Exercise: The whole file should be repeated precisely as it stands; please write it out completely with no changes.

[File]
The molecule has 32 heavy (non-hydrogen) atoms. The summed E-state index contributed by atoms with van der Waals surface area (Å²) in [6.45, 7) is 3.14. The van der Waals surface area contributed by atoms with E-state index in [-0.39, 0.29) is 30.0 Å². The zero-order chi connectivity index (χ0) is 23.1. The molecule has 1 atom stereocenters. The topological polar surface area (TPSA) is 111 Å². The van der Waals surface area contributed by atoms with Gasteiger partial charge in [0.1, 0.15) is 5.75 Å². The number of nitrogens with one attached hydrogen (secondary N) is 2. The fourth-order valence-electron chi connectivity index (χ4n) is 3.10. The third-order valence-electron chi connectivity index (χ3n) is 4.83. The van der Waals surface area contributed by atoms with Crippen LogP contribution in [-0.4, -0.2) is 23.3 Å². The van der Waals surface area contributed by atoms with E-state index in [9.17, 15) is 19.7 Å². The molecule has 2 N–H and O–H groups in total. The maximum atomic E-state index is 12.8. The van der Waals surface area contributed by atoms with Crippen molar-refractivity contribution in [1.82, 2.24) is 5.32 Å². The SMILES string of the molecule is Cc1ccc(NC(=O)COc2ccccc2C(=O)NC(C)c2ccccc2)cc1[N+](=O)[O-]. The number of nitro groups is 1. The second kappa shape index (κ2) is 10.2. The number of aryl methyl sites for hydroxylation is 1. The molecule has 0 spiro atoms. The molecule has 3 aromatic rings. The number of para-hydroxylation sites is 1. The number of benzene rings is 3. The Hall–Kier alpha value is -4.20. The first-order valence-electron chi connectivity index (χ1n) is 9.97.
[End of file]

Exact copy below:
The molecule has 32 heavy (non-hydrogen) atoms. The summed E-state index contributed by atoms with van der Waals surface area (Å²) in [6.45, 7) is 3.14. The van der Waals surface area contributed by atoms with E-state index in [-0.39, 0.29) is 30.0 Å². The zero-order chi connectivity index (χ0) is 23.1. The molecule has 1 atom stereocenters. The topological polar surface area (TPSA) is 111 Å². The van der Waals surface area contributed by atoms with Gasteiger partial charge in [0.1, 0.15) is 5.75 Å². The number of nitrogens with one attached hydrogen (secondary N) is 2. The fourth-order valence-electron chi connectivity index (χ4n) is 3.10. The third-order valence-electron chi connectivity index (χ3n) is 4.83. The van der Waals surface area contributed by atoms with Crippen LogP contribution in [-0.4, -0.2) is 23.3 Å². The van der Waals surface area contributed by atoms with E-state index in [9.17, 15) is 19.7 Å². The molecule has 2 N–H and O–H groups in total. The maximum atomic E-state index is 12.8. The van der Waals surface area contributed by atoms with Crippen molar-refractivity contribution in [1.82, 2.24) is 5.32 Å². The SMILES string of the molecule is Cc1ccc(NC(=O)COc2ccccc2C(=O)NC(C)c2ccccc2)cc1[N+](=O)[O-]. The number of nitro groups is 1. The second kappa shape index (κ2) is 10.2. The number of aryl methyl sites for hydroxylation is 1. The molecule has 0 spiro atoms. The molecule has 3 aromatic rings. The number of para-hydroxylation sites is 1. The number of benzene rings is 3. The Hall–Kier alpha value is -4.20. The first-order valence-electron chi connectivity index (χ1n) is 9.97.